Some of the most popular films today depict ancient pagan gods as superheroes. The Avengers (2012), for example, directed by Joss Whedon, one of our best storytellers, features the Norse gods Thor and Loki. The year before, in Thor (2011) Anthony Hopkins played Odin the all-father of the gods who exiles Thor from Asgard to earth where he becomes earth’s defender. It’s become a franchise, and a whole series of movies based on Marvel and DC Comic characters have appeared, with more in production. On the one hand, of course, this is not necessarily very significant—these stories featuring pagan gods as heroes are only movies. And before that they were only comic books. And they are exciting stories, cosmic in scope with bigger than life heroes who fight for earth against evil forces seeking to destroy humanity. What’s not to like? True enough.
But yet, I sense something more. After decades of trying to keep my finger on the popular culture pulse of America, I tend to believe that there is something deeper transpiring here. I sense a yearning in this storytelling, a quiet yet insistent wistfulness for stories that tell of things greater than we can see or that science can name. I sense a desire to live in an enchanted universe, where reality is more than mere cause and effect in the here and now. This is a desire I understand as a Christian—a world without God or gods is a lonely, cold, uninspiring place.
But, how should I as a Christian talk to my non-Christian neighbors about all this?
Growing up I was taught that Christianity was true and paganism was false, so that would frame any conversation on the topic. In The Weight of Glory, however, C. S. Lewis sees it in very different terms.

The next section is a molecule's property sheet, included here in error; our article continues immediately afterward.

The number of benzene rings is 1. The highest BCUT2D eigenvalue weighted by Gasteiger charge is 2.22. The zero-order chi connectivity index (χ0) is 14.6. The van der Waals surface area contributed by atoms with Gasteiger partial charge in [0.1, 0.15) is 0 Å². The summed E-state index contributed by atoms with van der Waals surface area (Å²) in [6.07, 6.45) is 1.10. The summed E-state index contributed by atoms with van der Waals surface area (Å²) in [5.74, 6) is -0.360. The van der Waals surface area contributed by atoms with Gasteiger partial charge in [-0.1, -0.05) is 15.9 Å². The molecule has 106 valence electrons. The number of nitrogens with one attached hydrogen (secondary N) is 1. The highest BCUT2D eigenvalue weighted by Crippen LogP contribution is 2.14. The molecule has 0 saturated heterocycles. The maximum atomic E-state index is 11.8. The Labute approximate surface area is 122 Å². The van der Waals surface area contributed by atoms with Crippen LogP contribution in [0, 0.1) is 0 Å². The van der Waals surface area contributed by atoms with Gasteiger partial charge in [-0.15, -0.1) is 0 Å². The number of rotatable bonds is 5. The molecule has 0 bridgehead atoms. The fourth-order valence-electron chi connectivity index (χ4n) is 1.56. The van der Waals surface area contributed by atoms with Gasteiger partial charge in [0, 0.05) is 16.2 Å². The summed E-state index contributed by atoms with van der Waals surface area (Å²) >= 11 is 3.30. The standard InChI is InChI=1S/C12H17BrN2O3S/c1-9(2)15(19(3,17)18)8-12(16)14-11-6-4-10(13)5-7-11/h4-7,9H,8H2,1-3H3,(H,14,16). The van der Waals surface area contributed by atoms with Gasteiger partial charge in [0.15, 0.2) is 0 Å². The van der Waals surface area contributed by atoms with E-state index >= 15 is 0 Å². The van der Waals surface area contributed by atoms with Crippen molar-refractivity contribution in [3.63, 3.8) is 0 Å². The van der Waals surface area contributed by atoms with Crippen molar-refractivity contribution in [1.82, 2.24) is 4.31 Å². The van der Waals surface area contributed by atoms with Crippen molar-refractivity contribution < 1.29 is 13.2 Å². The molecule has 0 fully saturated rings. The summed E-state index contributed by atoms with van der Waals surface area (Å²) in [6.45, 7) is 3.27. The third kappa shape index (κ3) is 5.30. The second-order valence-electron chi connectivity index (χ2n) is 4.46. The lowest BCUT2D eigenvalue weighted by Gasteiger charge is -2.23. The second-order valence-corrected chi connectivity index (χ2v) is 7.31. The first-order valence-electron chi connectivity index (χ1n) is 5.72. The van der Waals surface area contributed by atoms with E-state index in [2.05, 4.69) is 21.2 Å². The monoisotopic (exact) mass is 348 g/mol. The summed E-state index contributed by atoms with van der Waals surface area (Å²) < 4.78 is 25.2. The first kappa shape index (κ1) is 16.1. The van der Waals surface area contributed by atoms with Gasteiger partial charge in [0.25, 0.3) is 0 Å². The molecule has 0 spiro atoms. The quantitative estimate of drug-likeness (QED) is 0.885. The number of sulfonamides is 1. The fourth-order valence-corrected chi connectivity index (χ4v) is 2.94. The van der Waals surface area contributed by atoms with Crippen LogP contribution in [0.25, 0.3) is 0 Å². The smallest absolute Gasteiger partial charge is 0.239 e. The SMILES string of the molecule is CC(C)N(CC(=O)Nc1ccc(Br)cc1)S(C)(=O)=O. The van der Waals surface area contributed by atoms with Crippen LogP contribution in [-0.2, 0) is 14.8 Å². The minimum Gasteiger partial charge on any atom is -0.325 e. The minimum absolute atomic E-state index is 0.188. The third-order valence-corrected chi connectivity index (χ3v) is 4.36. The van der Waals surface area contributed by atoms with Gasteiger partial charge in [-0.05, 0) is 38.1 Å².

Theology, while saying that a special illumination has been vouchsafed to Christians and (earlier) to Jews, also says that there is some divine illumination vouchsafed to all men. The Divine light, we are told, “lighteneth every man.” We should, therefore, expect to find in the imagination of great Pagan teachers and myth makers some glimpse of that theme which we believe to be the very plot of the whole cosmic story—the theme of incarnation, death, and rebirth. And the differences between the Pagan Christs (Balder, Osiris, etc.) and the Christ Himself is much what we should expect to find. The Pagan stories are all about someone dying and rising, either every year, or else nobody knows where and nobody knows when. The Christian story is about a historical personage, whose execution can be dated pretty accurately, under a named Roman magistrate, and with whom the society that He founded is in a continuous relation down to the present day. It is not the difference between falsehood and truth. It is the difference between a real event on the one hand and dim dreams or premonitions of that same event on the other. It is like watching something come gradually into focus. (pp. 128-129)
The old myths should not be treated dismissively, but seriously. They can be enjoyed as stories that have stood the test of time, engaging imaginations over many centuries. And they can be understood as echoes of The Story, the myth that is true.
Our commendation of the faith is not meant to be a debate but an exercise of love. Love for the truth, for the person challenging the truth of the gospel, and supremely for God who created a world in which life only makes sense when seen in the gospel context of creation, fall, redemption and restoration.
This does not suggest that we cannot demonstrate the limitations of human myths and the greater reliability of the Christian gospel. It does, however, suggest we do so with respect and honesty, and in the expectation that our non-Christian friends are right to insist that we not only talk about Christ, but that our lives demonstrate the reality of his presence.
How we speak about the gospel and the alternatives to the gospel always matters, and matters supremely today.